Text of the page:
Sunday, May 01, 2005

Petitioning goes high-tech

Yet another something else on the Web for reporters to check -- your latest online petition.

One of the latest to go up at petitiononline.com (as it describes itself "PetitionOnline.com is a combination of a kind of optimisitic political hobby, and a forward-looking experiment in diffuse Internet democracy") is to free Christopher Pittman, the S.C. teenager convicted of killing his grandparents when he was 12. The "Zoloft defense" essentially claimed the anti-depressant put him in the state of mind to do it. Pittman's supporters are using a second site, thepetitionsite.com, to get support for a bill that would eliminate mandatory sentencing for juveniles. (Pittman got 30 years.)

Thepetitionsite.com most popular petitions right now deal with not stopping the filibuster, the Climate Stewardship Act, etc. Over at PetitionOnline, the most popular include two on "American Idol" -- one for a recount, one to boycott the show -- one to renew "Third Watch" and one to "Stop Ashlee Simpson." (OK, so maybe there is hope for democracy after all.)

Of course, as with everything, while organizers tout these as a way to easily marshal millions of signatures, they also dilute the impact so that politicians, business leaders, etc., can more easily brush it off as one more crackpot petition. It's the law of unintended consequences. (Petitiononline touts responses from CNN and Microsoft to petitions. Both seem like pretty standard stuff.)

Petitions either are delivered by e-mailing your target the link (wonder if that ever will get through the spam filters?) -- or printing them out and dropping them on the doorstep (with fee-based help, if you need it).

Both sites are searchable, so a search by your town, county or state name might be worthwhile from time to time to see what issues are boiling in some group's craw. (Here are searches for South Carolina on petitionsite and petitiononline.) Even better would be if these sites had a tagging system with a feed that could be set up to monitor certain terms.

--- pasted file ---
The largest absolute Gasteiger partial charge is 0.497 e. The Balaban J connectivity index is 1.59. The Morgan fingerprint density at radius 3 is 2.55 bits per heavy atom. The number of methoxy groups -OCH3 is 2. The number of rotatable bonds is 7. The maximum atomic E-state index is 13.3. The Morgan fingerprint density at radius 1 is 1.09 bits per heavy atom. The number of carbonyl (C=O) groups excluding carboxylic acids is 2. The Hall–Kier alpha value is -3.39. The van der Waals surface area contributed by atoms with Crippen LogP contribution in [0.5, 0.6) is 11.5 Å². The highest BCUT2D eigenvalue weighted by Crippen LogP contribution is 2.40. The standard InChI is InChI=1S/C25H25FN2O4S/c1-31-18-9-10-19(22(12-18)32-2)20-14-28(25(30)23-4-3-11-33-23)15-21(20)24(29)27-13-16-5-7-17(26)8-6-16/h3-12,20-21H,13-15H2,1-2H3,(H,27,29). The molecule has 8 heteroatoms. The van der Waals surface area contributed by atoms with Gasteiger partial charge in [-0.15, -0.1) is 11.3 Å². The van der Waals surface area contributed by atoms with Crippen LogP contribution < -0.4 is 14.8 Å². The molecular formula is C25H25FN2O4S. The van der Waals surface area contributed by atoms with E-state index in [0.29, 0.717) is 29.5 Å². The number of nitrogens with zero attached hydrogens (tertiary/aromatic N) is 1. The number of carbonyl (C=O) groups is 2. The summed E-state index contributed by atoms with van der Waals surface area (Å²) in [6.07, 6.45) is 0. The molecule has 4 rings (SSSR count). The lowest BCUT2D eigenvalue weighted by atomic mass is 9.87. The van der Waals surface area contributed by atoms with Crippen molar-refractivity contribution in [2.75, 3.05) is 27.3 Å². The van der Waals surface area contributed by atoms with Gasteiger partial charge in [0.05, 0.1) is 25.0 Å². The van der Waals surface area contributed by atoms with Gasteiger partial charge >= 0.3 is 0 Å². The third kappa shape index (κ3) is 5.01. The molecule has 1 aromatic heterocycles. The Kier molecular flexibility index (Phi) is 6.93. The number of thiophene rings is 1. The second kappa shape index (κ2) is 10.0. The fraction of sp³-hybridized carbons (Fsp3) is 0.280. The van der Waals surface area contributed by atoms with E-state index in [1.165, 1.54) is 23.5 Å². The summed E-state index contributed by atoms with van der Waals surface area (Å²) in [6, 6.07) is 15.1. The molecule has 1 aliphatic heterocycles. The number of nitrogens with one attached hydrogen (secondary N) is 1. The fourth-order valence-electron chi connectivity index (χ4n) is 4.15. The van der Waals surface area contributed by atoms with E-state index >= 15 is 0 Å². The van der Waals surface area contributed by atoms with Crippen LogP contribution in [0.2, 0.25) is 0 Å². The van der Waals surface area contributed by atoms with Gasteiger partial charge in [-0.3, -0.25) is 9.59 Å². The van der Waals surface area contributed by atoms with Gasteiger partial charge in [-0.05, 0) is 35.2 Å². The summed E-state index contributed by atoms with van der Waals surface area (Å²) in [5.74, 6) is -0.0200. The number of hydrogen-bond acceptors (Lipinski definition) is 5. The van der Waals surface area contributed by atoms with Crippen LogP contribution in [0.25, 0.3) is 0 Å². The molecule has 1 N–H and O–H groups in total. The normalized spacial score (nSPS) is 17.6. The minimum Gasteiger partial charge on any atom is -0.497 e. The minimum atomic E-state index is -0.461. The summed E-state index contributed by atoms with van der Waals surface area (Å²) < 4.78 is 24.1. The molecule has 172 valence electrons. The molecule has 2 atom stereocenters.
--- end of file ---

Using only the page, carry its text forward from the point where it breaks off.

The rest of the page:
Like periodically checking Yahoo Groups and Bloglines for keywords related to your area, this one probably ought to be on the "occasional check" calendar for reporters.

3 Comments:

At 5/2/05, 11:08 PM, Anonymous Aaron Kidd said...

We used an online petition service called Survey Monkey in Cheryl Harris' JOUR 304 class at USC this semester.

The goal of my survey was to find out whether or not it would be feasible to offer printed editions of The Gamecock five days a week instead of three.

I sent over 200 invitations via email to people in the USC community (students, faculty, staff, etc.), but only 15 actually responded.

At first I thought the problem was the SPAM filter, but I think the real issue was the topic itself. Many of my classmates conducted their surveys on alcohol and drug use on campus and received a lot more responses.

 
At 5/2/05, 11:34 PM, Blogger Doug Fisher said...

Aaron:
Survey Monkey's a little different; it's an online service for generating surveys and getting results. These petition sites are just places where you sign up electronically to support someone's issue. But wouldn't it be neat if Survey Monkey had a search service, too, so you could see what polls were available in your area (forgetting for a moment the questions surrounding validity of online polls)?

A 7.5% response rate? Heck, that's as good as some of these marketing polls we always seem to want to run. I use one in my seminars that purports to have surveyed "37 million people." Yeah, right.

 
At 5/3/05, 9:23 AM, Anonymous Aaron Kidd said...

Yes, I realized after posting my comment that I called Survey Monkey a petition site instead of a survey service. My mistake, but the comments about response rates reminded me of my problems gathering up responses for my survey last semester.

I am familiar with the online petition sites, though. I was assigned to write an article in early 2003 for a newspaper in Sweden called Aftonbladet. The article itself was about an online petition to convince filmmaker Michael Moore to run for president in 2004.

Most of the signatures turned out to be bogus, and a lot of people used their space to insert jokes and insults at Moore.

I don't know how far along the petition sites have come since early 2003, but I'm sure that sort of thing must still be a problem. It would be so easy for someone to search out and harrass petitions that concern issues that they are against.

 

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